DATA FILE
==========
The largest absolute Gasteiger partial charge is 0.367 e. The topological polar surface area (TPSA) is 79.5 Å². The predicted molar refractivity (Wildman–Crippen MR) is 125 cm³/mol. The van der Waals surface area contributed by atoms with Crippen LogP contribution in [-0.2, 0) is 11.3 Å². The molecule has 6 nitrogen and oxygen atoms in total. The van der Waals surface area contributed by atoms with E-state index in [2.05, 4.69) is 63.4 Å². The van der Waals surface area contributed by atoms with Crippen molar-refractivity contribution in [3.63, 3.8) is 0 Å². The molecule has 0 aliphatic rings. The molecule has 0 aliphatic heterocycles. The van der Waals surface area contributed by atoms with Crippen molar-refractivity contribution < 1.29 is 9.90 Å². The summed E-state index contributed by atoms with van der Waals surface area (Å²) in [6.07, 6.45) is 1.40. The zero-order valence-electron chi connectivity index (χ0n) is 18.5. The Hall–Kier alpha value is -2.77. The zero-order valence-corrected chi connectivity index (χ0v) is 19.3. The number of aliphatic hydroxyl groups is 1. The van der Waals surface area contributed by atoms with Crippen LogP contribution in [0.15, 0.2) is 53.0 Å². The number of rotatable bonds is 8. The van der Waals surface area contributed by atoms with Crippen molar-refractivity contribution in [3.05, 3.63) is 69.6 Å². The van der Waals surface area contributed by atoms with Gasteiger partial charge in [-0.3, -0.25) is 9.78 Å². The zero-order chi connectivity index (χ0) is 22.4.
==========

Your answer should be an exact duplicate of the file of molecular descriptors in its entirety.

The largest absolute Gasteiger partial charge is 0.367 e. The topological polar surface area (TPSA) is 79.5 Å². The predicted molar refractivity (Wildman–Crippen MR) is 125 cm³/mol. The van der Waals surface area contributed by atoms with Crippen LogP contribution in [-0.2, 0) is 11.3 Å². The molecule has 6 nitrogen and oxygen atoms in total. The van der Waals surface area contributed by atoms with E-state index in [2.05, 4.69) is 63.4 Å². The van der Waals surface area contributed by atoms with Crippen molar-refractivity contribution in [3.63, 3.8) is 0 Å². The molecule has 0 aliphatic rings. The molecule has 0 aliphatic heterocycles. The van der Waals surface area contributed by atoms with Crippen molar-refractivity contribution < 1.29 is 9.90 Å². The summed E-state index contributed by atoms with van der Waals surface area (Å²) in [6.07, 6.45) is 1.40. The zero-order valence-electron chi connectivity index (χ0n) is 18.5. The Hall–Kier alpha value is -2.77. The zero-order valence-corrected chi connectivity index (χ0v) is 19.3. The number of aliphatic hydroxyl groups is 1. The van der Waals surface area contributed by atoms with Crippen LogP contribution in [0.15, 0.2) is 53.0 Å². The number of rotatable bonds is 8. The van der Waals surface area contributed by atoms with Crippen molar-refractivity contribution in [3.05, 3.63) is 69.6 Å². The van der Waals surface area contributed by atoms with Gasteiger partial charge in [-0.3, -0.25) is 9.78 Å². The zero-order chi connectivity index (χ0) is 22.4.